Arrow-right Camera
The Spokesman-Review Newspaper
Spokane, Washington  Est. May 19, 1883

Third elk attack in days reported in Colorado town, officials say

A bull elk bugling on a fall morning in Colorado. (Kerry Hargrove/Dreamstime/TNS)  (Kerry Hargrove/Dreamstime/TNS)
By Don Sweeney Charlotte Observer

An elk kicked and stomped a woman walking her dog in the third such attack in recent days in the same community, Colorado officials reported.

A woman walking her dog on a leash in Estes Park startled a cow elk about 20 yards away on Friday morning of Friday, Colorado Parks and Wildlife said in a news release.

The woman tried to hide behind a tree but the elk knocked her down, kicked and stomped her, officials said. The elk’s calf was spotted nearby.

The woman sought medical treatment, officials said.

It’s the third such incident in Estes Park in the past 10 days, according to the agency, which called the series of attacks “unprecedented.”

On May 30, a cow elk protecting a calf charged and stomped on an 8-year-old girl riding a bicycle nearby, McClatchy News reported.

On June 3, a cow elk protecting a calf stomped on a 4-year-old boy playing at a playground, McClatchy News reported.

Both children were treated at a hospital and released. Wildlife officials said there is “no clear evidence to suggest these attacks were from the same animal.”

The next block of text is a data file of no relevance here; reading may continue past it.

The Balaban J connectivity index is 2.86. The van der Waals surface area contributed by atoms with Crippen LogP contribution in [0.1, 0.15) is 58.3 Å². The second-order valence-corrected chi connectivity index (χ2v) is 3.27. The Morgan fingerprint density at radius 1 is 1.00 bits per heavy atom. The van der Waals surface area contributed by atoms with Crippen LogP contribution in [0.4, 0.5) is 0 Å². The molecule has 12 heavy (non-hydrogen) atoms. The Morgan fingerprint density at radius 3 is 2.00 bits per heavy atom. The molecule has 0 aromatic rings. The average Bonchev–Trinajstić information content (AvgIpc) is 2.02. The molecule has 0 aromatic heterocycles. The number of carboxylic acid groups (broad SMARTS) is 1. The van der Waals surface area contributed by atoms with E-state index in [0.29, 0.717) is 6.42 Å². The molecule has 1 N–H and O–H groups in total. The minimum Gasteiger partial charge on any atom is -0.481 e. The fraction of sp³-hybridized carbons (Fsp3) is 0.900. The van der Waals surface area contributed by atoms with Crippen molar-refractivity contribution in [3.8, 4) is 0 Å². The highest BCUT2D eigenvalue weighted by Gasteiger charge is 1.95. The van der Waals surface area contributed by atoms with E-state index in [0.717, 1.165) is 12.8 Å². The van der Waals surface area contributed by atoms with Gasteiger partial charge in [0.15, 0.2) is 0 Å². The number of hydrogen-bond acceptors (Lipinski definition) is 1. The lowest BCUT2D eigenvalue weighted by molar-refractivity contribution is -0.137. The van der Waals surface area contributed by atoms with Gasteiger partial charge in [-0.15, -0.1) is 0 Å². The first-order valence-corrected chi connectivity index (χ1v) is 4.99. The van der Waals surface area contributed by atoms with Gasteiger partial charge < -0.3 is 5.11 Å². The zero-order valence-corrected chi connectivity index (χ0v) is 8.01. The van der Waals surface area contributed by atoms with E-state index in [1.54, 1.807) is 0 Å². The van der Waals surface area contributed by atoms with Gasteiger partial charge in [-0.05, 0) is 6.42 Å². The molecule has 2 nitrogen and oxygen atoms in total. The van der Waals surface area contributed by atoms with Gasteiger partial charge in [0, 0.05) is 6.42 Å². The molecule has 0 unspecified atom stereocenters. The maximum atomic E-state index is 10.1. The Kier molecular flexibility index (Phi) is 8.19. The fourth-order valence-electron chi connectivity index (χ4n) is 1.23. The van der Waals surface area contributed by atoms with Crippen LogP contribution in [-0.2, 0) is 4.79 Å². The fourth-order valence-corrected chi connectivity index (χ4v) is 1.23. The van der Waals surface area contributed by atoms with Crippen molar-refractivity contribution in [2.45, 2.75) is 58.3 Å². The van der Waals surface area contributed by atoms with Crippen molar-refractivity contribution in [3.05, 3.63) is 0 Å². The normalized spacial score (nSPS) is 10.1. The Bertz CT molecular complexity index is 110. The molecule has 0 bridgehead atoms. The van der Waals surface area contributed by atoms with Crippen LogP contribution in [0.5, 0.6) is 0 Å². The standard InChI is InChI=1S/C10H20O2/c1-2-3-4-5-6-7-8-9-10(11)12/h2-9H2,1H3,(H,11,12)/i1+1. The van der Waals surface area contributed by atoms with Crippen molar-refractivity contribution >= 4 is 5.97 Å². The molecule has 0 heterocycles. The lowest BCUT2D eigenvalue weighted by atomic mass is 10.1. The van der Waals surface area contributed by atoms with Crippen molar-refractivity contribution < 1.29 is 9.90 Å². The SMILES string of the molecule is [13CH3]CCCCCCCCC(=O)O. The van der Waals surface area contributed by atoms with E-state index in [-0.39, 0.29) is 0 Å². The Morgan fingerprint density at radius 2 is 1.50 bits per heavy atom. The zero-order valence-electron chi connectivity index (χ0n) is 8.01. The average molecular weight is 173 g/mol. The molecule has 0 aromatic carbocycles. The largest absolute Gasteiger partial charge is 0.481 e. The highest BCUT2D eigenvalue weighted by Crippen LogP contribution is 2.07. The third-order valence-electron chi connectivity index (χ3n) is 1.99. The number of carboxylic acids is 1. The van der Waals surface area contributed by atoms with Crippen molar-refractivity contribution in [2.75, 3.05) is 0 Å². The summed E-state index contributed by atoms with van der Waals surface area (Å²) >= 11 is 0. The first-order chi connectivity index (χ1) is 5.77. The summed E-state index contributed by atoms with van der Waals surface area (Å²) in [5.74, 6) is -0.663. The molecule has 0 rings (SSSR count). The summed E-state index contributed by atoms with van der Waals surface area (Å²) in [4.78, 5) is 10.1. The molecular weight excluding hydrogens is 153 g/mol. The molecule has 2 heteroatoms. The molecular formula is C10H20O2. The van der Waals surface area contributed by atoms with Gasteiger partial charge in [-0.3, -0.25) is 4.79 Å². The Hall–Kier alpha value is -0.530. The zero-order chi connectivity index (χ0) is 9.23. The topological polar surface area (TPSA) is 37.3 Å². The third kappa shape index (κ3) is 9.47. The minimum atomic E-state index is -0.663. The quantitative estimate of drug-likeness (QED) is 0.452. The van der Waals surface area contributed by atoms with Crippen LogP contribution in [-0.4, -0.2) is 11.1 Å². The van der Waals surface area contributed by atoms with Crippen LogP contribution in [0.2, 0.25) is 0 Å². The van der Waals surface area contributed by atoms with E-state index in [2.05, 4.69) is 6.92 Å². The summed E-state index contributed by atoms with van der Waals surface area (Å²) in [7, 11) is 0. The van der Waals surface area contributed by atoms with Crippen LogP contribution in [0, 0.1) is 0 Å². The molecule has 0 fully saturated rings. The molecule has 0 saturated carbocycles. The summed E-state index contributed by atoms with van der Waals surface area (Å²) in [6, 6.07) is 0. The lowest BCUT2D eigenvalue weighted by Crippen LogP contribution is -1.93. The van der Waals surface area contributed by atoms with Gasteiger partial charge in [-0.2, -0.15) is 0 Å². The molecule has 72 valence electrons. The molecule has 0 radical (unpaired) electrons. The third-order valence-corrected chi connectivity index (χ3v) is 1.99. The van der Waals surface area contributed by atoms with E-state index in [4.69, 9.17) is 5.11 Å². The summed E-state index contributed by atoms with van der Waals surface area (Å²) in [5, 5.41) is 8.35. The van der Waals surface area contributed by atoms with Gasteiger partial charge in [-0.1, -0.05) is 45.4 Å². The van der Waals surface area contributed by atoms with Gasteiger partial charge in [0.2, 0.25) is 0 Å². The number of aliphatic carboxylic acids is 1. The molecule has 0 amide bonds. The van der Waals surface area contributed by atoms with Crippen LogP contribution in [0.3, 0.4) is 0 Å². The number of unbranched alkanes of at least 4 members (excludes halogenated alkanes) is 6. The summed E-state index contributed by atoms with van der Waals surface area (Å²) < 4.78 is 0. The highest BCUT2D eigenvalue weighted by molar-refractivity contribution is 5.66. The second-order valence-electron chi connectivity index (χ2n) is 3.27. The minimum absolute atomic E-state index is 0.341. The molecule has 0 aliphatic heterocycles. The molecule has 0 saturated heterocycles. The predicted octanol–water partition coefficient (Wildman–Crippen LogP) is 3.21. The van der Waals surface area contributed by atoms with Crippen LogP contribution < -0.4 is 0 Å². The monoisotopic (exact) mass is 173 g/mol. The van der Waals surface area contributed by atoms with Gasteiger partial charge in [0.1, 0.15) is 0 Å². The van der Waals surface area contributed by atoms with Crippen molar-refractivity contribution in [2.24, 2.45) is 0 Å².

Cow elk can become aggressive if they believe their immobile newborn calves are threatened, officials said. Late spring through early summer is considered calving season for elk.

“People are encouraged to be aware while recreating outdoors that calves could be hidden nearby,” officials said. “Cow elk can charge from many yards away.”

Estes Park is about a 65-mile drive northwest from Denver.

What to know about elk

Elk are huge animals that are part of the deer family. A bull elk can weigh up to 700 pounds, according to the National Park Service.

During elk mating season, also known as “the rut,” bulls can become aggressive as they compete for female elk attention. If an elk feels threatened by a person, it could try to kick or chase them, officials said.

“When alarmed, elk raise their heads high, open their eyes wide, move stiffly and rotate their ears to listen,” the National Park Service said.

Here’s how park officials say you can stay safe:

–Stay at least 100 feet away from elk at all times.

–If you come into an area with an aggressive elk, back away slowly.

–Leave baby elk alone.

–Don’t approach or feed elk.